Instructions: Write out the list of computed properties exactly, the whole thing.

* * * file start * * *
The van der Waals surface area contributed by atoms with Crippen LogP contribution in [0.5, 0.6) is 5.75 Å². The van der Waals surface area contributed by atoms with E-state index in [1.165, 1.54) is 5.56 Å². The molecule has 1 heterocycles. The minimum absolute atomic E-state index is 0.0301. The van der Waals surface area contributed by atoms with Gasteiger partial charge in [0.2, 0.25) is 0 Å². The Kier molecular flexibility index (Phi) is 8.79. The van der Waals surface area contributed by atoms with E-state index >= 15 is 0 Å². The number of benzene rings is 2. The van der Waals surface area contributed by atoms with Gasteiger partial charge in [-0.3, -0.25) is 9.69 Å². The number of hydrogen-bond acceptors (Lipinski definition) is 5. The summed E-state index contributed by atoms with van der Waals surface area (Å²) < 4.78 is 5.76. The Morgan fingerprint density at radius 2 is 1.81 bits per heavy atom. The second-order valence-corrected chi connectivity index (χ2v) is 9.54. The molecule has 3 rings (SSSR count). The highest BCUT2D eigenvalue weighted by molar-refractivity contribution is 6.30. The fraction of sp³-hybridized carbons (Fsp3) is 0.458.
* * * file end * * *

The van der Waals surface area contributed by atoms with Crippen LogP contribution in [0.5, 0.6) is 5.75 Å². The van der Waals surface area contributed by atoms with E-state index in [1.165, 1.54) is 5.56 Å². The molecule has 1 heterocycles. The minimum absolute atomic E-state index is 0.0301. The van der Waals surface area contributed by atoms with Gasteiger partial charge in [0.2, 0.25) is 0 Å². The Kier molecular flexibility index (Phi) is 8.79. The van der Waals surface area contributed by atoms with E-state index >= 15 is 0 Å². The number of benzene rings is 2. The van der Waals surface area contributed by atoms with Gasteiger partial charge in [-0.3, -0.25) is 9.69 Å². The number of hydrogen-bond acceptors (Lipinski definition) is 5. The summed E-state index contributed by atoms with van der Waals surface area (Å²) < 4.78 is 5.76. The Morgan fingerprint density at radius 2 is 1.81 bits per heavy atom. The second-order valence-corrected chi connectivity index (χ2v) is 9.54. The molecule has 3 rings (SSSR count). The highest BCUT2D eigenvalue weighted by molar-refractivity contribution is 6.30. The fraction of sp³-hybridized carbons (Fsp3) is 0.458.